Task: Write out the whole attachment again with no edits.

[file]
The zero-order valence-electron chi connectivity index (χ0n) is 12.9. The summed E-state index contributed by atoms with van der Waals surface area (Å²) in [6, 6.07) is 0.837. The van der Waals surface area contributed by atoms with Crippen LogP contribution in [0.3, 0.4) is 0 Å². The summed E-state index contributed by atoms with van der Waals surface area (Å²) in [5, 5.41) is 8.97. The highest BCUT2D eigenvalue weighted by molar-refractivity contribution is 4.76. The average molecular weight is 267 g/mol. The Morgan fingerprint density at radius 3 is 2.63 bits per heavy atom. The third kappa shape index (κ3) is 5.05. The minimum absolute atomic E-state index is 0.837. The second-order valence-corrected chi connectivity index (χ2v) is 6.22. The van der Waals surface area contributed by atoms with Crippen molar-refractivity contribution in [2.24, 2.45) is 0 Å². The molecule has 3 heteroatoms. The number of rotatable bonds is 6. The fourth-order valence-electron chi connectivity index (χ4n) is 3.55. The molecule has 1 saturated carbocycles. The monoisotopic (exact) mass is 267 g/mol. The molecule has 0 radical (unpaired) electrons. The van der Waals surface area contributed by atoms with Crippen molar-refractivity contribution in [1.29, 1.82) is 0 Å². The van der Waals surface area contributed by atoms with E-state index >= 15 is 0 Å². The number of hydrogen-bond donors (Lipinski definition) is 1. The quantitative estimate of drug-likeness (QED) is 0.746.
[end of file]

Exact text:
The zero-order valence-electron chi connectivity index (χ0n) is 12.9. The summed E-state index contributed by atoms with van der Waals surface area (Å²) in [6, 6.07) is 0.837. The van der Waals surface area contributed by atoms with Crippen LogP contribution in [0.3, 0.4) is 0 Å². The summed E-state index contributed by atoms with van der Waals surface area (Å²) in [5, 5.41) is 8.97. The highest BCUT2D eigenvalue weighted by molar-refractivity contribution is 4.76. The average molecular weight is 267 g/mol. The Morgan fingerprint density at radius 3 is 2.63 bits per heavy atom. The third kappa shape index (κ3) is 5.05. The minimum absolute atomic E-state index is 0.837. The second-order valence-corrected chi connectivity index (χ2v) is 6.22. The van der Waals surface area contributed by atoms with Crippen molar-refractivity contribution in [2.24, 2.45) is 0 Å². The molecule has 3 heteroatoms. The number of rotatable bonds is 6. The fourth-order valence-electron chi connectivity index (χ4n) is 3.55. The molecule has 1 saturated carbocycles. The monoisotopic (exact) mass is 267 g/mol. The molecule has 0 radical (unpaired) electrons. The van der Waals surface area contributed by atoms with Crippen molar-refractivity contribution in [1.29, 1.82) is 0 Å². The van der Waals surface area contributed by atoms with E-state index >= 15 is 0 Å². The number of hydrogen-bond donors (Lipinski definition) is 1. The quantitative estimate of drug-likeness (QED) is 0.746.